Limiting the duration of secondments does not appear to be necessary or to meet an objective of general interest recognised by the EU. On the contrary, it infringes on the fundamental right to exercise a mandate to represent employees under Articles 27 and 28 of the Charter. In addition, this restriction is manifestly unlawful in that it excludes the most experienced and competent members of the trade union organisations from consultation and negotiation, thereby infringing the principle of equal treatment and non-discrimination.

It is the responsibility of the institutions to refrain from doing anything that might hinder the exercise of trade union freedom.

Finally, in its judgment of 18/01/1990, (Maurissen & Union Syndicale v. Court of Auditors, C-193/87 ), the Court of Justice expressly referred to the general principles of labour law in stating that trade union organisations must be able to play their proper role in representing staff in all matters affecting them. It concluded (point 12) that ‘it is for the institutions (…) to do nothing which might impede the exercise of the freedom of association recognised by the abovementioned provisions of Article 24 bis’.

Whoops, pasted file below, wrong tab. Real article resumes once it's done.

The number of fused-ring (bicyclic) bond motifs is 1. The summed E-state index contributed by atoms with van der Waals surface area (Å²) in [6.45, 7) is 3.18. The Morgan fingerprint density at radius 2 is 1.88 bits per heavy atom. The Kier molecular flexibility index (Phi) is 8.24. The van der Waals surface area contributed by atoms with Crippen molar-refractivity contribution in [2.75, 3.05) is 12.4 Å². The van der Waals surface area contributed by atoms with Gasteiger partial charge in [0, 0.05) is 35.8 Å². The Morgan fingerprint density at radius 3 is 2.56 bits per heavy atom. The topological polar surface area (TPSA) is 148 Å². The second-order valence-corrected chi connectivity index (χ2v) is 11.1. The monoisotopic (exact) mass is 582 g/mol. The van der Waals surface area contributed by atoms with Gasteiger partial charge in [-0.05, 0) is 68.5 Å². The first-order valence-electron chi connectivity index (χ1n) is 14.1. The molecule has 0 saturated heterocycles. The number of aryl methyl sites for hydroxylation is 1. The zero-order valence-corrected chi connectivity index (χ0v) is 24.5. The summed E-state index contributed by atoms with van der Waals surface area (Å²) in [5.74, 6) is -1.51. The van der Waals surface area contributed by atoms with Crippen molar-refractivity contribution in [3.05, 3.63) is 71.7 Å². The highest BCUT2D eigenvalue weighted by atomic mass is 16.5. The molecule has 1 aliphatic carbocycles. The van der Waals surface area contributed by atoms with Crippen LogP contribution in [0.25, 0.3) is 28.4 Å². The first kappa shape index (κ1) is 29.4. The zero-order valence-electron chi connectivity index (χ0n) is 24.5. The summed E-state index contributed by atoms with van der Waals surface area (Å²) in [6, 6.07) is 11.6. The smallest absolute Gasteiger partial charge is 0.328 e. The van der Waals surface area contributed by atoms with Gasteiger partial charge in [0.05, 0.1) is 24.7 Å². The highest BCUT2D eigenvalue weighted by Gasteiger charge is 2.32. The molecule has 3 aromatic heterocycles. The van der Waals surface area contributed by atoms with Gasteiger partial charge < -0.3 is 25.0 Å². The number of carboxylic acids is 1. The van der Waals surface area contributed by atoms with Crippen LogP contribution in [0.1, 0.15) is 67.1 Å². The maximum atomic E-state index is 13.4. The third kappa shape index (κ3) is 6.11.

Emmanuel Wietzel

About The Author

Teacher, trade union trainer at the French Confédération Générale du Travail and Euro. Trainer of the ToT network of the European Trade Union Institute (ETUI), former head of the Asia-Pacific sector of the UGICT-CGT international team, great supporter of public service and social dialogue, passionate about European construction and the history of the international trade union movement. Managing Director of Union Syndicale since 2017